What does Matthew 25:23 mean?
ESV: His master said to him, ‘Well done, good and faithful servant. You have been faithful over a little; I will set you over much. Enter into the joy of your master.’
NIV: His master replied, 'Well done, good and faithful servant! You have been faithful with a few things; I will put you in charge of many things. Come and share your master's happiness!'
NASB: His master said to him, ‘Well done, good and faithful slave. You were faithful with a few things, I will put you in charge of many things; enter the joy of your master.’
CSB: "His master said to him, 'Well done, good and faithful servant! You were faithful over a few things; I will put you in charge of many things. Share your master's joy.'
NLT: The master said, ‘Well done, my good and faithful servant. You have been faithful in handling this small amount, so now I will give you many more responsibilities. Let’s celebrate together!’
KJV: His lord said unto him, Well done, good and faithful servant; thou hast been faithful over a few things, I will make thee ruler over many things: enter thou into the joy of thy lord.
Verse Commentary:
This verse repeats almost exactly the praise given in Matthew 25:21. The master rewards the servant who used the two talents left to him to build a business that made another two talents. This is another 100 percent return on investment; a fantastic success in terms of business profit and worldly achievement.

Jesus is using the metaphor of financial success to communicate what it means to be His servant. His parable imagines the gifts He will give to His servants on earth—natural ability, skills, resources, money, assets—as things to invest. This is very much why the word "talent" is used in modern English as a reference to God-given abilities. He wants us to use those blessings to deepen our faith in Himself, to increase His glory on the earth, and hopefully to grow His church. It's noteworthy that what the master in this parable truly values is not the objective value of the money these men earned, but their faithfulness in applying what He has given them (Matthew 25:27–29).

Being told "well done" is a reward unto itself coming from the Son of God. Second, the master responds to faithful service over smaller things by giving the opportunity to be responsible for larger things. The reward is not about prestige, necessarily, but the opportunity to have an even greater impact. Finally, the master rewards the servant with a joy that can be shared and entered into: personal relationship with Himself.
Verse Context:
Matthew 25:14–30 compares the kingdom of heaven to three servants of a wealthy master. Each was given resources—the master's assets—and commanded to do business with them while he is away. Two of the servants apply the supplied funds and double the sums of money the master leaves with them. They are richly rewarded when he comes back. The third servant buries the money and does nothing with it out of supposed fear of the master. The master condemns his laziness and evil, casting him out. Jesus' servants must work diligently for Him while waiting for His return, not wasting the talents and resources which they have been given.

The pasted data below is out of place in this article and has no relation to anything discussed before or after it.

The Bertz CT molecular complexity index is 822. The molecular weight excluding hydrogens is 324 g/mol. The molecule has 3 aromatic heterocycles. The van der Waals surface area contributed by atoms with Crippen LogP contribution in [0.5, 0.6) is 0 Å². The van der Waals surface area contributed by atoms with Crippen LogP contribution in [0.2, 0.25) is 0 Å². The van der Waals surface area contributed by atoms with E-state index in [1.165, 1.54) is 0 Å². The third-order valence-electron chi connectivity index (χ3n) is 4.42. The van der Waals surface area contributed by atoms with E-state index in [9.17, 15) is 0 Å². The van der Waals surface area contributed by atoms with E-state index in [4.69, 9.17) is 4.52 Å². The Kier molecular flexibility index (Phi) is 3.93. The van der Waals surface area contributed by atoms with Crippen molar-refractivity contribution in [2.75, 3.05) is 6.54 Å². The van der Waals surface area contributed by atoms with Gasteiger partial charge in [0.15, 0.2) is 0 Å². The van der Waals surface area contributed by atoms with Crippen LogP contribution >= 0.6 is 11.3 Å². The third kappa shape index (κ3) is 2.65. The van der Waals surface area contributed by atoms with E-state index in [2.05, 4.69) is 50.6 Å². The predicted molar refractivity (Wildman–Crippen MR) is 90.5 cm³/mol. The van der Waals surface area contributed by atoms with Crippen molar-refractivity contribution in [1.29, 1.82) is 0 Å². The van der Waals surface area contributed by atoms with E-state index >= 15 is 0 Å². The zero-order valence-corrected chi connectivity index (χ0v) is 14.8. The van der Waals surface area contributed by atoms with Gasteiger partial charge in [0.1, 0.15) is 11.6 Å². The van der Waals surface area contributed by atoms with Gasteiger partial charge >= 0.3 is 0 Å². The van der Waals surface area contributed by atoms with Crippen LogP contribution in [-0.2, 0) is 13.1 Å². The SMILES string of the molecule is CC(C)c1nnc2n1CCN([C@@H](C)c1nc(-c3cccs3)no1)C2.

Chapter Summary:
Jesus uses two additional parables to illustrate a state of constant readiness for His return after He has gone. His followers should be working for Him while they wait. They must not be like the foolish young women who missed a wedding feast because they forgot oil for their lamps. They must be like the servants who doubled their harsh master's investments while He was away. Jesus concludes with a third descriptive passage, showing how He will judge between the righteous and evil when He returns as King.
Chapter Context:
Matthew 25 concludes the "Olivet Discourse:" Jesus' teaching to the disciples about future things as they sit on the Mount of Olives. This follows His dire predictions about the Temple and Jerusalem in chapter 24. He gives two more parables to emphasize that they must be prepared for His return. Finally, Jesus describes the moment of His return, after a time of tribulation, when He will judge all who live on earth at the beginning of His kingdom. This leads into Matthew's account of Jesus' Last Supper, betrayal, and arrest in chapter 26.
Book Summary:
The Gospel of Matthew clearly shows the influence of its writer's background, and his effort to reach a specific audience. Matthew was one of Jesus' twelve disciples, a Jewish man, and a former tax collector. This profession would have required literacy, and Matthew may have transcribed some of Jesus' words as they were spoken. This book is filled with references to the Old Testament, demonstrating to Israel that Jesus is the Promised One. Matthew also includes many references to coins, likely due to his former profession. Matthew records extensive accounts of Jesus' teaching, more than the other three Gospels.
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